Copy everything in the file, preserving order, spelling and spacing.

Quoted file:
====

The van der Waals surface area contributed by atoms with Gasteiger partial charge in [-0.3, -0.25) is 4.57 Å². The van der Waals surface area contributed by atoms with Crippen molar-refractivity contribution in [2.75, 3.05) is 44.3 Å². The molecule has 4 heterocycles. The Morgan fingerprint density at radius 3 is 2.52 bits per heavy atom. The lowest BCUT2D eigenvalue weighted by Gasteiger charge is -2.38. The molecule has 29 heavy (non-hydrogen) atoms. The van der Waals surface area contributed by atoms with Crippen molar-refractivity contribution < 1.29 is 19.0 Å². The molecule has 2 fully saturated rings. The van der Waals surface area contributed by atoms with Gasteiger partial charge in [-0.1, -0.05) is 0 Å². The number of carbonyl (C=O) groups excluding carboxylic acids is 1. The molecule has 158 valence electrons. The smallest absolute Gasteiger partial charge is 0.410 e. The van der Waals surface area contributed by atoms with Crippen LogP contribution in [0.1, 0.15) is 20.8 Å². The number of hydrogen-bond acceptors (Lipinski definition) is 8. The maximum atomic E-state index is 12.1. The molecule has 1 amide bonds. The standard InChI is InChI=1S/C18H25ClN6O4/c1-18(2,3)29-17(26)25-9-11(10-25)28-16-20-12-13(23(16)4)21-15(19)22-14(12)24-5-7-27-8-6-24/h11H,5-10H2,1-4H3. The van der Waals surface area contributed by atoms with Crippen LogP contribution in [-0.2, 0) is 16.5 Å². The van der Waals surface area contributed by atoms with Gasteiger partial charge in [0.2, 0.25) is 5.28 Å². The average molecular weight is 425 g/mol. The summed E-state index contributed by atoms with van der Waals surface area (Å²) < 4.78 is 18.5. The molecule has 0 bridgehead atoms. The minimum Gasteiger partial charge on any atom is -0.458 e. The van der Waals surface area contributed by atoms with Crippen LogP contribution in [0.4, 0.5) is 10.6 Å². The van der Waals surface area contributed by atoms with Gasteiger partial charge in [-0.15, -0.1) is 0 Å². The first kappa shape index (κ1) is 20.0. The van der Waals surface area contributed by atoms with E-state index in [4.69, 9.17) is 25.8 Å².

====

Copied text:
The van der Waals surface area contributed by atoms with Gasteiger partial charge in [-0.3, -0.25) is 4.57 Å². The van der Waals surface area contributed by atoms with Crippen molar-refractivity contribution in [2.75, 3.05) is 44.3 Å². The molecule has 4 heterocycles. The Morgan fingerprint density at radius 3 is 2.52 bits per heavy atom. The lowest BCUT2D eigenvalue weighted by Gasteiger charge is -2.38. The molecule has 29 heavy (non-hydrogen) atoms. The van der Waals surface area contributed by atoms with Crippen molar-refractivity contribution < 1.29 is 19.0 Å². The molecule has 2 fully saturated rings. The van der Waals surface area contributed by atoms with Gasteiger partial charge in [-0.1, -0.05) is 0 Å². The number of carbonyl (C=O) groups excluding carboxylic acids is 1. The molecule has 158 valence electrons. The smallest absolute Gasteiger partial charge is 0.410 e. The van der Waals surface area contributed by atoms with Crippen LogP contribution in [0.1, 0.15) is 20.8 Å². The number of hydrogen-bond acceptors (Lipinski definition) is 8. The maximum atomic E-state index is 12.1. The molecule has 1 amide bonds. The standard InChI is InChI=1S/C18H25ClN6O4/c1-18(2,3)29-17(26)25-9-11(10-25)28-16-20-12-13(23(16)4)21-15(19)22-14(12)24-5-7-27-8-6-24/h11H,5-10H2,1-4H3. The van der Waals surface area contributed by atoms with Crippen LogP contribution in [-0.2, 0) is 16.5 Å². The van der Waals surface area contributed by atoms with Gasteiger partial charge in [0.2, 0.25) is 5.28 Å². The average molecular weight is 425 g/mol. The summed E-state index contributed by atoms with van der Waals surface area (Å²) < 4.78 is 18.5. The molecule has 0 bridgehead atoms. The minimum Gasteiger partial charge on any atom is -0.458 e. The van der Waals surface area contributed by atoms with Crippen LogP contribution in [0.4, 0.5) is 10.6 Å². The van der Waals surface area contributed by atoms with Gasteiger partial charge in [-0.15, -0.1) is 0 Å². The first kappa shape index (κ1) is 20.0. The van der Waals surface area contributed by atoms with E-state index in [4.69, 9.17) is 25.8 Å².